1) “Security Officer” is Searched More Often on Indeed

Thanks to data made publicly available by Indeed, we are able to know exactly how people are searching for security jobs.

In September of 2018, “Security Officer” was searched 725,027 times.

“Security Guard” was only searched 392,036 times, nearly half that of “Officer.”

If you want your job to be seen, the first logical step is to make the title what people search the most.

But it goes deeper than just what the candidate is searching. While it might help you edge out “Guard” in the search results, Indeed is smart enough to show jobs with both titles.

Making sure you get good placement is one thing, but how many people actually click your job?

In September of 2018, jobs titled “Security Officer” received 3,688,632 clicks.

Jobs titled “Security Guard” received only 975,338 clicks.

Not only does “Officer” get nearly twice as many searches as guard, it gets nearly FOUR TIMES as many clicks.

We like to let the data speak for itself. This is one of those cases.

2) Appeal to Your Audience

The first rule of copywriting is to appeal to your audience.

Your audience (your current and prospective employees) wants to feel respected and important.

Put simply, “Officer” has an implication of greater responsibility than “Guard.”

Implications aside, perhaps you actually believe there to be a fundamental difference between the two titles.

Here’s the reality…

A good guard, officer, or watchman is alert and observant.

They are ready and able to defuse a situation with words rather than weapons.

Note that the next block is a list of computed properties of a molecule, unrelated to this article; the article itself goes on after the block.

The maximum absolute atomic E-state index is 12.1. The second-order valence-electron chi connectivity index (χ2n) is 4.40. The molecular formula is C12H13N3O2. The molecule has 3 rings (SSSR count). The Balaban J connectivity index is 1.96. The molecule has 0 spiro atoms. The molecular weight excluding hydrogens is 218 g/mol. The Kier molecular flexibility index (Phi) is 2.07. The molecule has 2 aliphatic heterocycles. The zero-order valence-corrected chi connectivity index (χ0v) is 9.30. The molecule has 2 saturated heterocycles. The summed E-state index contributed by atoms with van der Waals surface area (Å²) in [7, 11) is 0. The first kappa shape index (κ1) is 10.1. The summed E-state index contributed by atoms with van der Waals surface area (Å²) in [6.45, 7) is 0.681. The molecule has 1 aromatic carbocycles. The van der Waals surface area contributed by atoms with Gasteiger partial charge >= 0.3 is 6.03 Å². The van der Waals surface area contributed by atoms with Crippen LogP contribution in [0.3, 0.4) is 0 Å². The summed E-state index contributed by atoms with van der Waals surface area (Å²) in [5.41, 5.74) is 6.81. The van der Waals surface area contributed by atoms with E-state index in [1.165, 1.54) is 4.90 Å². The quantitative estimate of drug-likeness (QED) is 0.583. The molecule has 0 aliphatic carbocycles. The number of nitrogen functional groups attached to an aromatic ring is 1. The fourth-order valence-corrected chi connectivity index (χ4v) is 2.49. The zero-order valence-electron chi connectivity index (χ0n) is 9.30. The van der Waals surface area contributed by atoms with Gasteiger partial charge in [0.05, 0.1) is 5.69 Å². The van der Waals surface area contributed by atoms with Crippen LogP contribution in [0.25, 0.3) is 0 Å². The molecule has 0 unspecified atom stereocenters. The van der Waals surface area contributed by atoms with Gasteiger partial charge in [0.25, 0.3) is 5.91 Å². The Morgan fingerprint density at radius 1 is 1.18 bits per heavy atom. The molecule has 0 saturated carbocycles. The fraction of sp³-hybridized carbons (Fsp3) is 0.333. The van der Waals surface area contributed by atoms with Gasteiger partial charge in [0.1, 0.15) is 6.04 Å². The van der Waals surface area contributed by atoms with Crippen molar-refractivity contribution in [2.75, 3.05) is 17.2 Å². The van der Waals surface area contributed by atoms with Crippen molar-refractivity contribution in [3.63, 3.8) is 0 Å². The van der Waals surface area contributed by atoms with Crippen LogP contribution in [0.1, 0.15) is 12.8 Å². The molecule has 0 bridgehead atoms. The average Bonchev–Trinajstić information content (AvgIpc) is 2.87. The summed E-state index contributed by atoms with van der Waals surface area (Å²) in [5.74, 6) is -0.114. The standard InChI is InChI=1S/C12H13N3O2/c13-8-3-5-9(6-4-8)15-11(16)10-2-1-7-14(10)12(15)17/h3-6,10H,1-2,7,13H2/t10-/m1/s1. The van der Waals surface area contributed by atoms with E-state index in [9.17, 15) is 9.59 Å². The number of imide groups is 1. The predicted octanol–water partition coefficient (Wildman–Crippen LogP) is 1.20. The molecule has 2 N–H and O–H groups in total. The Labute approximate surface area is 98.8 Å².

They are helpful to others and they follow rules of the management and client.

All of these responsibilities are those of an officer, and labeling them as such works to enhance their sense of self-worth and pride in their job.

When making this decision, we ask ourselves: what’s the goal?

Is the goal to be “right” in a semantics discussion?

Or is our goal to attract the best and most talent and keep them employed on our teams?

At Kwantek, we much prefer the latter, therefore “Security Officer” is the title we recommend.

If you insist on there being a difference between the two, consider using “Senior Security Officer” and “Security Officer” job titles. The difference could mean greater retention and/or more applicants.


Mark Folmer, CPP,  TrackTik

This is a no-brainer: Why does a client prefer to work with a security services provider that can measure their own performance?

Because those numbers give your client the peace of mind that comes with knowing their business has been secured in the way agreed to.

So naturally, as an owner or manager of a professional security service solutions provider, you want to have key performance indicators (KPIs) for your business in order to measure performance and efficiency.


Choose your KPIs with care

checklistNow KPIs come in a slew of varieties. Today, let’s  focus on those related to your field service operation. So let us assume that the fact-finding questions you ask about your client’s needs, assets, risk profile, etc., lead you to this conclusion: Onsite guards and mobile guard patrols are part of a cost-effective solution to the client’s situation.

Being slightly obsessed (your business or life partner uses other words) with efficiency, you understand the value of adopting a Computer Assisted Dispatch (CAD) solution: It ensures your field security patrols and responses are coordinated as efficiently as possible.

If you are forward thinking, you have linked your CAD solution to a security workforce management platform (that also includes a security guard tour system). Having this software allows you to fully automate your KPIs and also drive up field service business by offering data-supported Service Level Agreements (SLA) to your client.